Certain legal provisions in the Criminal Procedure Law and in the Investigatory Operations Law empower public authorities to covertly monitor private places using video and audio techniques.

Video and audio monitoring in private places can be performed either in the form of:

Special investigative actions

During special investigative actions, public authorities can apply video and audio monitoring in private places in the course of criminal proceedings if:

  • there are reasonable grounds to believe that these recordings could contain needed evidence, and
  • only if there are no alternative means for obtaining the evidence

These actions are carried out without the knowledge of the persons concerned and must be sanctioned by the investigative judge.

Operational actions

During operational actions, video monitoring of a private place can be performed if:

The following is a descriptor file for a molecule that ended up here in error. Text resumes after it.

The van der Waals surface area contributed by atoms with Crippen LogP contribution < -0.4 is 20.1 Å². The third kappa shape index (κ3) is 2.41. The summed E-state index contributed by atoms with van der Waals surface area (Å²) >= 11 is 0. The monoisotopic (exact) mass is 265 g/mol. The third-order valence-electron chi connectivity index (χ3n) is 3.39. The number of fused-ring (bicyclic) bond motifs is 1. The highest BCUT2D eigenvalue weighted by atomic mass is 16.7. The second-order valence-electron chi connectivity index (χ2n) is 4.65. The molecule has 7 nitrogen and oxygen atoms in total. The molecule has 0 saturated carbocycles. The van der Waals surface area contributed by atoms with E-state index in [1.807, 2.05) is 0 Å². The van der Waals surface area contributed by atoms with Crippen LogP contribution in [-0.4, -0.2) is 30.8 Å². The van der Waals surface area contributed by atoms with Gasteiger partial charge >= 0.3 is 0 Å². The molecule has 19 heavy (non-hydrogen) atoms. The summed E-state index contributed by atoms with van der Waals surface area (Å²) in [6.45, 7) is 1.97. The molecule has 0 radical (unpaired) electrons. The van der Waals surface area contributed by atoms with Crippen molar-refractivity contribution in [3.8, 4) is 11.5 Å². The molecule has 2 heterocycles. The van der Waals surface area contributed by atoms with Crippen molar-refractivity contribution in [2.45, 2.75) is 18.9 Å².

• there is well-founded information about the particular persons’ connection to a crime, or
  • if there are threats to important interests of the State, for example, to state security

Video monitoring is performed without the knowledge of the persons concerned.

What human rights violation may there be?

Video and audio monitoring carried out by public authorities constitutes an interference with your right to private life, namely, as it records your image and voice. Such permanent records reveal not only your identity but also the content of your conversations and activities that you have performed. However, only unlawful intrusion will result in a violation of your human right to private life.

Was the action carried out lawfully?

To evaluate whether an investigative or operational action against you was carried out lawfully and whether your privacy has been sufficiently respected, see the questions below. If, in your situation, your answer to one of these questions is negative, your privacy may have been violated. In such a case, you have the right to complain. Read more about how to complain.


Last updated 22/03/2024